“(1) Knowingly obtains or exerts unauthorized control over the property of another, with intent to deprive the owner of his property; or
“(2) Knowingly obtains by deception control over the property of another, with intent to deprive the owner of his property.”
§ 13A-8-2, Ala.Code 1975.
Strickland correctly argues that the jury charge given in his case was almost identical to the charge given by the trial court in Weeks. The following charge was given in Strickland's case:
“Now to convict the defendant, the state must prove beyond a reasonable doubt each of the following elements of the offense of theft of property in the first degree: One would be that the defendant, Don Lee Strickland, knowingly obtained-now, you will notice this is in the alternative where you say knowingly obtained or exerted unauthorized control over the vehicle of Cheaha Mental Health, more specifically the 1988 Dodge van; and, two, that the defendant acted with the intent to deprive the owner of its motor vehicle.
“One acts with intent to deprive the owner or another of his property when he acts with the purpose of causing that result.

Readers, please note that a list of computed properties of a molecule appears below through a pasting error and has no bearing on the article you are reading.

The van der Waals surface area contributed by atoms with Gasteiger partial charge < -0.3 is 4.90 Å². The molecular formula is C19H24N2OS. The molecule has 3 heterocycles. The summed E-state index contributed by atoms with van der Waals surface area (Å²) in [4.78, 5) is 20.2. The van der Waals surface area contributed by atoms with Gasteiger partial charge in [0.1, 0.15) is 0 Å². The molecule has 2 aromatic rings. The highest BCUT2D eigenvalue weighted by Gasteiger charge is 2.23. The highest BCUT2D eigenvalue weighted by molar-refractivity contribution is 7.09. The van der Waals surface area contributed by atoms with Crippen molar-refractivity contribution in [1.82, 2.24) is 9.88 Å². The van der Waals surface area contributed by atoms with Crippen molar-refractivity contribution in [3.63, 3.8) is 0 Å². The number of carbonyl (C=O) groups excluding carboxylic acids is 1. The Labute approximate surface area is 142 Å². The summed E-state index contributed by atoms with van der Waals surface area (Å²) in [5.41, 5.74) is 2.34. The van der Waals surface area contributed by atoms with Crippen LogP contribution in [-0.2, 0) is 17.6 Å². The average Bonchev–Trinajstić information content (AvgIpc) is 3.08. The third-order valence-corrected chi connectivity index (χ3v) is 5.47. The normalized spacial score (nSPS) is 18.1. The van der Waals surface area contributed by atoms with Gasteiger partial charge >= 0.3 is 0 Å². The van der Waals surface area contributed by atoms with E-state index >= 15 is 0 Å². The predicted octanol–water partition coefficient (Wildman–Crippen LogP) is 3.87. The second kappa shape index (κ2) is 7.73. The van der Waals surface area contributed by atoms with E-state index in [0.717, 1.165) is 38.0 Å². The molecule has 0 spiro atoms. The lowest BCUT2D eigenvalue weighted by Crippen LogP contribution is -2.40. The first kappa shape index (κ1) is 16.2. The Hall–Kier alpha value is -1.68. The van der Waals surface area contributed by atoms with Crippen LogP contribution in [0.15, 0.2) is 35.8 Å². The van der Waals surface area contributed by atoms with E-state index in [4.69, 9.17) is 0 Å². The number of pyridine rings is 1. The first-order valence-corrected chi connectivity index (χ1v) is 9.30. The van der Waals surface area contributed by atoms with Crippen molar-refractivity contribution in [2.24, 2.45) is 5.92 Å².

“Now, a specific criminal intent is an essential element of the offense of theft. Now, you are going to want to know further what is intent or a person acts intentionally, and I further charge you that a person acts intentionally with respect to a result or to conduct described by a statute defining an offense when his purpose is to cause that result or to engage in that conduct.
“It is very rarely, ladies and gentlemen, that intent can be proved by direct evidence. So, it is proven by circumstantial evidence because it's a state of mind. It is resolve. It is a purpose. It is a mental operation that one has on that occasion, and, therefore, it is rarely capable of direct proof. You have a right as the triers of fact to look at all the surrounding facts and circumstances in this case and draw reasonable inferences and use your common sense and everyday understanding just to determine what the true intent of the defendant was on this particular occasion.
“Now, you have heard the word ‘knowingly’ utilized in the statute. And a person acts knowingly with respect to conduct or to a circumstance when he is aware that his conduct is of that nature or that the circumstance exists.
“Now, you heard the words ‘obtains or exerts unauthorized control.’ And remember that's in the alternative where the state's not under a burden of proving obtains and exerts unauthorized control, but they are under a burden to prove at least one of those as an element of this particular offense, along with the other elements that I previously charged you.